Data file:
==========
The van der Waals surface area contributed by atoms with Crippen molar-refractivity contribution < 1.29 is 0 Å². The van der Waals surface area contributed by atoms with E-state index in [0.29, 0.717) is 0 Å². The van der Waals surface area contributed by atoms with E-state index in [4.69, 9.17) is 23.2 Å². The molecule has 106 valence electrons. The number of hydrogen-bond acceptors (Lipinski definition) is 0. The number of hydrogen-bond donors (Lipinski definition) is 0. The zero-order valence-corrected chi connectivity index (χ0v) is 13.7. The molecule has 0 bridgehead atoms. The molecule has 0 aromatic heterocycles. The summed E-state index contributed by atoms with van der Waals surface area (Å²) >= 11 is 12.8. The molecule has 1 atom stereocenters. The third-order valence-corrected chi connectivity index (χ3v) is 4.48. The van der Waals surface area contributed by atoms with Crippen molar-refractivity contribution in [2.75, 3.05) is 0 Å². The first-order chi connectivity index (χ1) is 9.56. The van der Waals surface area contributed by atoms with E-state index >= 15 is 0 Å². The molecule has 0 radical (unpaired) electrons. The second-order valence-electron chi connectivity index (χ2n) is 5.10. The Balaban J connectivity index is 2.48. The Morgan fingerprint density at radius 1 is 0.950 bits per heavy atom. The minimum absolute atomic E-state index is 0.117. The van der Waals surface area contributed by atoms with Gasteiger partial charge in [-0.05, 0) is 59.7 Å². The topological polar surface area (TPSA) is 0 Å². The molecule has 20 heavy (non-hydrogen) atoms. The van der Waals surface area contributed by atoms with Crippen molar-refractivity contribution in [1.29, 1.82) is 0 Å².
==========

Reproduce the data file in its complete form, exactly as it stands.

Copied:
The van der Waals surface area contributed by atoms with Crippen molar-refractivity contribution < 1.29 is 0 Å². The van der Waals surface area contributed by atoms with E-state index in [0.29, 0.717) is 0 Å². The van der Waals surface area contributed by atoms with E-state index in [4.69, 9.17) is 23.2 Å². The molecule has 106 valence electrons. The number of hydrogen-bond acceptors (Lipinski definition) is 0. The number of hydrogen-bond donors (Lipinski definition) is 0. The zero-order valence-corrected chi connectivity index (χ0v) is 13.7. The molecule has 0 bridgehead atoms. The molecule has 0 aromatic heterocycles. The summed E-state index contributed by atoms with van der Waals surface area (Å²) >= 11 is 12.8. The molecule has 1 atom stereocenters. The third-order valence-corrected chi connectivity index (χ3v) is 4.48. The van der Waals surface area contributed by atoms with Crippen molar-refractivity contribution in [2.75, 3.05) is 0 Å². The first-order chi connectivity index (χ1) is 9.56. The van der Waals surface area contributed by atoms with E-state index >= 15 is 0 Å². The molecule has 0 radical (unpaired) electrons. The second-order valence-electron chi connectivity index (χ2n) is 5.10. The Balaban J connectivity index is 2.48. The Morgan fingerprint density at radius 1 is 0.950 bits per heavy atom. The minimum absolute atomic E-state index is 0.117. The van der Waals surface area contributed by atoms with Gasteiger partial charge in [-0.05, 0) is 59.7 Å². The topological polar surface area (TPSA) is 0 Å². The molecule has 20 heavy (non-hydrogen) atoms. The van der Waals surface area contributed by atoms with Crippen molar-refractivity contribution in [1.29, 1.82) is 0 Å².